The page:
Viet Nam News
HCM CITY — In the late 1980s, when Lê Quang Trực taught literature at a secondary school in HCM City’s rural Hóc Môn District, he was searching for ways to keep his students interested – and awake.
He started by using the famous work by Dế Mèn Phiêu Lưu Ký (Diary of a Cricket) by author Tô Hoài. What if the students play-acted the roles of the characters in the tale that every Vietnamese child knew?
It turned out to be a winning approach: The students remained alert, happy and attentive.
Today, Trực, who works as a foreign literature lecturer at HCM City Open University, still incorporates innovative methodology in his classroom.
At the university level, however, he is slightly more demanding. Students are asked to act in full-length plays based on literary works of their choice.
At first, the plays were performed informally in the classroom, but they have since moved to the big stage at the HCM City Drama Theatre in District 1.
It was when Trực’s students performed Shakespeare’s Romeo and Juliet in the classroom about six years ago that he decided to expand the concept.
“Their performance touched my heart, but it was even more wonderful when they staged the play at the Drama Theatre,” Trực said.
In 2012, Trực submitted a proposal to the Open University’s rector to stage English-language plays at the school, but it was rejected.
He then sought out the director of the Drama Theatre, Trần Khánh Hoàng, who provided guidance on acting and costume design.
The “theatre in education” concept not only develops creativity but language skills as well, according to Trực.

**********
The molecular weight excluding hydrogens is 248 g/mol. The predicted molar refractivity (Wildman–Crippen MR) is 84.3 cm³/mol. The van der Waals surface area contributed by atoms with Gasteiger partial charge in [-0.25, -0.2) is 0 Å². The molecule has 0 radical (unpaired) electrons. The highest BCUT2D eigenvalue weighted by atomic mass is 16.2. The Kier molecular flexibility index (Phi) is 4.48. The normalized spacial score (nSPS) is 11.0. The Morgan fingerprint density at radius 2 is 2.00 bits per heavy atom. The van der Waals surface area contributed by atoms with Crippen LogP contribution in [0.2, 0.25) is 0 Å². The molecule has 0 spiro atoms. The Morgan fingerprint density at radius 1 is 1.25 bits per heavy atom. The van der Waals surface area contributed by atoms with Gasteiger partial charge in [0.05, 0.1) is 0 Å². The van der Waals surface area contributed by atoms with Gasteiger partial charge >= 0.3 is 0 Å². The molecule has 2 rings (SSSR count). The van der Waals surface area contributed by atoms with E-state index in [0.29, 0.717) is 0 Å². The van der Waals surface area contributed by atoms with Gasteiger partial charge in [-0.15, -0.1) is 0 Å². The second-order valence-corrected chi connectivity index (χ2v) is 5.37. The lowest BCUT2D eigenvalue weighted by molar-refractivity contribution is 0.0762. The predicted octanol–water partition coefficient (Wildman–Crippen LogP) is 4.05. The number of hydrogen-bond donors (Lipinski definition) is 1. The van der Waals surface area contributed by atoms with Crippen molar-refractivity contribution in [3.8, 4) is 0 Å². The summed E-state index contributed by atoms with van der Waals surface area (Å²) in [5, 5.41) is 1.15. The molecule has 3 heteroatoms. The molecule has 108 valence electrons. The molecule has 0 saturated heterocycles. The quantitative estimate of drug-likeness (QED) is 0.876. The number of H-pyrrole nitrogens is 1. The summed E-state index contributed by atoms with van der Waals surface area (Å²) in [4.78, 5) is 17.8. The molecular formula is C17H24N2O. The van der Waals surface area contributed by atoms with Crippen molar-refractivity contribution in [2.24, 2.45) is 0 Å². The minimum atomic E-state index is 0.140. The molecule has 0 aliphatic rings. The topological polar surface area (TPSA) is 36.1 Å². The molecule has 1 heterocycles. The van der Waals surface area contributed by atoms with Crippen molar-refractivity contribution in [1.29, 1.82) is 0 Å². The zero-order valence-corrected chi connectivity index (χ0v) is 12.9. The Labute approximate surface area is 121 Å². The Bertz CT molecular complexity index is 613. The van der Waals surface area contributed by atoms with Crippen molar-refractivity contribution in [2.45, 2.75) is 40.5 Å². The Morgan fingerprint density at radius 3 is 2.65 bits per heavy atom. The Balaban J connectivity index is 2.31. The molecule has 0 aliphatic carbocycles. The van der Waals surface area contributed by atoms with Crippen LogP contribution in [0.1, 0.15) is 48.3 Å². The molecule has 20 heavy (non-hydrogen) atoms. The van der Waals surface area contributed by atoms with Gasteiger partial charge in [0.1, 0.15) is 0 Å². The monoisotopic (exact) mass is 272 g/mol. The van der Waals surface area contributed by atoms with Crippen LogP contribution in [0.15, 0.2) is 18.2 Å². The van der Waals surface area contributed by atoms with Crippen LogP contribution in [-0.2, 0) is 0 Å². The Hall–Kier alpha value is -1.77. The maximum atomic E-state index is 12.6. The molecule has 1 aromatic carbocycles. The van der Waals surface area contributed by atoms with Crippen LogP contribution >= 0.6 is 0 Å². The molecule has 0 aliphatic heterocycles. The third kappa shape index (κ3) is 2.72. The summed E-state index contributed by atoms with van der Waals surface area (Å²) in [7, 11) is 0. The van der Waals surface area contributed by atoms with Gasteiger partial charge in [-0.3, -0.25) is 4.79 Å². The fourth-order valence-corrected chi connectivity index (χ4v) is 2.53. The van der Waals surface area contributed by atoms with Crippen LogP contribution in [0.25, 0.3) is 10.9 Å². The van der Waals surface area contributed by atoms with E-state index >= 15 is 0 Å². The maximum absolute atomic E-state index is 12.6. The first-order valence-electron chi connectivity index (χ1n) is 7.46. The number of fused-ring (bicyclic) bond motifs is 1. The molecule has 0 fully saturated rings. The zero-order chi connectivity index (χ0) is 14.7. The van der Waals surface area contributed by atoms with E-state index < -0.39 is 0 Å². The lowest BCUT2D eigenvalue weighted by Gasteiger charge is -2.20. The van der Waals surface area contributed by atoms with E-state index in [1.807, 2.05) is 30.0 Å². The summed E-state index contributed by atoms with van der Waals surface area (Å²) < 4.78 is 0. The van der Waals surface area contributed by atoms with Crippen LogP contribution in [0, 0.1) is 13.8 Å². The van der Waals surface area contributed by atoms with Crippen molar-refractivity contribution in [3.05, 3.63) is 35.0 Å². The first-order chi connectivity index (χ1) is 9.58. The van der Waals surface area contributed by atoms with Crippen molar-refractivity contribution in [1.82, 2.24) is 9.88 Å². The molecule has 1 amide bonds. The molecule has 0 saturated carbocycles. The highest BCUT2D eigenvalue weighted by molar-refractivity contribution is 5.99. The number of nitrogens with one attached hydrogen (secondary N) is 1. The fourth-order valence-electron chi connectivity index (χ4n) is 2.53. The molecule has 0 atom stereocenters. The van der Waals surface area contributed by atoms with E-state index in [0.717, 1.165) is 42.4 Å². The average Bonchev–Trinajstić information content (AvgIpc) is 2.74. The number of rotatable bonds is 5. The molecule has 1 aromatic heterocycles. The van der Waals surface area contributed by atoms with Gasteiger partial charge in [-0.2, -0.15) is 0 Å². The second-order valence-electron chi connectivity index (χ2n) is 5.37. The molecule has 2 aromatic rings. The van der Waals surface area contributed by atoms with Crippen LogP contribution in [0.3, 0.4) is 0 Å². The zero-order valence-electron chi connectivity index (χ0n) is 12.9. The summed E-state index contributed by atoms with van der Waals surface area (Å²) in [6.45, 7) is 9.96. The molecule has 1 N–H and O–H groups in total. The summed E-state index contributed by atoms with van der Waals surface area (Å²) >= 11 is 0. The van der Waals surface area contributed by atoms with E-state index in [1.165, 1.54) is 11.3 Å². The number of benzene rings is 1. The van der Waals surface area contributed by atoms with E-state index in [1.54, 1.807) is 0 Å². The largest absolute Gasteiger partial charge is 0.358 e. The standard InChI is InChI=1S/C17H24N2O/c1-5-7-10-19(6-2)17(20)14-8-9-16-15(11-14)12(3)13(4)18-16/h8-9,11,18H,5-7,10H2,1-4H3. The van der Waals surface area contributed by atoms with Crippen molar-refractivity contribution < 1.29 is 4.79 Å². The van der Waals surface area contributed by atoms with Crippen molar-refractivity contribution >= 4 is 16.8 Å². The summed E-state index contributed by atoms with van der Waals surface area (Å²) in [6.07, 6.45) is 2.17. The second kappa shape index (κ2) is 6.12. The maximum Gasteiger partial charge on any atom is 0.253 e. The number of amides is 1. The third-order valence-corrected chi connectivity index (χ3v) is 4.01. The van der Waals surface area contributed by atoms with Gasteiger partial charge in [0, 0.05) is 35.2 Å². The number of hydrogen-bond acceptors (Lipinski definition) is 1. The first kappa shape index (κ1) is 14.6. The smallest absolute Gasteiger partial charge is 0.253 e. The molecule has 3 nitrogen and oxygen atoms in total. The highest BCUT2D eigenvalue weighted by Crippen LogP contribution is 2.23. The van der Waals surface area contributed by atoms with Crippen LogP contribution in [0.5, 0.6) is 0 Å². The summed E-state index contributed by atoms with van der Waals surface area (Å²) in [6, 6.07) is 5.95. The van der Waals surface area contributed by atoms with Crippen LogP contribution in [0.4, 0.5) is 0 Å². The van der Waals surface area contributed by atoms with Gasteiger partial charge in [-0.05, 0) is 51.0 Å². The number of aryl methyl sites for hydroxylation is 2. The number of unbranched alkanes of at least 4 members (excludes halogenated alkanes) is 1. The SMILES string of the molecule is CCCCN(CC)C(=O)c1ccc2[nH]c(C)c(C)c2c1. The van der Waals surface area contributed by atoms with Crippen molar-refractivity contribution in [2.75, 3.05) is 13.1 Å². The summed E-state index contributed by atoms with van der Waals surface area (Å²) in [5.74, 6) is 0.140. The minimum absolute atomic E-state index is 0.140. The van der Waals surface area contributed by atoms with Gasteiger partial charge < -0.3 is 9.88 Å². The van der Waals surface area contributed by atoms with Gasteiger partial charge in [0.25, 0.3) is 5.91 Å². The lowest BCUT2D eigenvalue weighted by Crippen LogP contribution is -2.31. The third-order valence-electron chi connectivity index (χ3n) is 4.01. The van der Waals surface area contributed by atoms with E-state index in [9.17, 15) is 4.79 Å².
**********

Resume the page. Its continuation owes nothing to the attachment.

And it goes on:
“Theatre in education and literature has been used in developed countries for many years. We in Việt Nam can do this also, if we want. The country’s students can learn and practise in this environment, just like in developed countries,” Trực said.
Besides acting in English, the activity improves team-building and often helps to uncover the hidden talent of students.
“I also want my students to have an unforgettable university experience,” Trực said.
Open University’s new rector, Nguyễn Văn Phúc, has provided funds and other assistance to carry out Trực’s theatre initiative every year.
On June 4 and 5, students enrolled in the university’s foreign language faculty, along with students from other universities in the city, performed in plays based on the English-language novels Atonement and Vanity Fair as well as the fairytale The Nightingale and the Rose at the Drama Theatre. The performances were a rousing success.
Trực wants other universities to use his method in the classroom. He is now working with former student Phạm Bá Văn Quân, a lecturer at Nguyễn Tất Thành University’s Faculty of Foreign Languages, to help more students access the methodology.
Trần Thúc Tài, lecturer at the Open University’s Civil and Electrical Engineering Faculty, who attended the recent performances at the Drama Theatre, said that Trực’s methodology was modern and creative.
“Literature is no longer difficult to learn, and it has become more absorbing for the students,” Tài said.
The new approach has also forced teachers to adapt to a new role.
“In the past, teachers were seen as ‘boat people’, but now they are guides who must become ‘good captains’,” Trực said. VNS